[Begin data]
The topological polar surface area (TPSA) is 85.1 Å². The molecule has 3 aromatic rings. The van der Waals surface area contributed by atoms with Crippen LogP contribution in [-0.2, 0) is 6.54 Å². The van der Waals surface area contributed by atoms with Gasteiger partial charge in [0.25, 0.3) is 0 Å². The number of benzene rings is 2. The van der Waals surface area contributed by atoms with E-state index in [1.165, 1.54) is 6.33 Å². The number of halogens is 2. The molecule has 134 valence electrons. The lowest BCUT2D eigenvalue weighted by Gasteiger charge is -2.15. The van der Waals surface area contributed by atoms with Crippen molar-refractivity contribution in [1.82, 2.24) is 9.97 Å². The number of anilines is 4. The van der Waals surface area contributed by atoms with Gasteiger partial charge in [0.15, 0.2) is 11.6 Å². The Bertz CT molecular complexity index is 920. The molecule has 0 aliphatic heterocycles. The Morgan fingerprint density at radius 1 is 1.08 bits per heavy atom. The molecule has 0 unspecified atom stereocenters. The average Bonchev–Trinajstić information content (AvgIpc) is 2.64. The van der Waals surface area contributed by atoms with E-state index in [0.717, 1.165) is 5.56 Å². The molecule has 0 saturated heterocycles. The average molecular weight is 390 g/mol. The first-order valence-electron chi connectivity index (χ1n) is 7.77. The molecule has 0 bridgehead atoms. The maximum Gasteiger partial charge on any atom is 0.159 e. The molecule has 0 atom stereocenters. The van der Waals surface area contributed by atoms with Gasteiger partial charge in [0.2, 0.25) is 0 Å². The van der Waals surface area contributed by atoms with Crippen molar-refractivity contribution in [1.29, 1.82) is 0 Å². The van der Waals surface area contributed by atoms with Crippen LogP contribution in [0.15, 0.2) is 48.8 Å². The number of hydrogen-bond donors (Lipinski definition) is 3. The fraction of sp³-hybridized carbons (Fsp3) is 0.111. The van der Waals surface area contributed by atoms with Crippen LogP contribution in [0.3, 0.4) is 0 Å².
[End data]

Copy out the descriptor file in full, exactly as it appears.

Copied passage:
The topological polar surface area (TPSA) is 85.1 Å². The molecule has 3 aromatic rings. The van der Waals surface area contributed by atoms with Crippen LogP contribution in [-0.2, 0) is 6.54 Å². The van der Waals surface area contributed by atoms with Gasteiger partial charge in [0.25, 0.3) is 0 Å². The number of benzene rings is 2. The van der Waals surface area contributed by atoms with E-state index in [1.165, 1.54) is 6.33 Å². The number of halogens is 2. The molecule has 134 valence electrons. The lowest BCUT2D eigenvalue weighted by Gasteiger charge is -2.15. The van der Waals surface area contributed by atoms with Crippen molar-refractivity contribution in [1.82, 2.24) is 9.97 Å². The number of anilines is 4. The van der Waals surface area contributed by atoms with Gasteiger partial charge in [0.15, 0.2) is 11.6 Å². The Bertz CT molecular complexity index is 920. The molecule has 0 aliphatic heterocycles. The Morgan fingerprint density at radius 1 is 1.08 bits per heavy atom. The molecule has 0 unspecified atom stereocenters. The average Bonchev–Trinajstić information content (AvgIpc) is 2.64. The van der Waals surface area contributed by atoms with E-state index in [0.717, 1.165) is 5.56 Å². The molecule has 0 saturated heterocycles. The average molecular weight is 390 g/mol. The first-order valence-electron chi connectivity index (χ1n) is 7.77. The molecule has 0 bridgehead atoms. The maximum Gasteiger partial charge on any atom is 0.159 e. The molecule has 0 atom stereocenters. The van der Waals surface area contributed by atoms with Gasteiger partial charge in [0.2, 0.25) is 0 Å². The van der Waals surface area contributed by atoms with Crippen molar-refractivity contribution in [1.29, 1.82) is 0 Å². The van der Waals surface area contributed by atoms with Crippen LogP contribution in [0.15, 0.2) is 48.8 Å². The number of hydrogen-bond donors (Lipinski definition) is 3. The fraction of sp³-hybridized carbons (Fsp3) is 0.111. The van der Waals surface area contributed by atoms with Crippen LogP contribution in [0.3, 0.4) is 0 Å².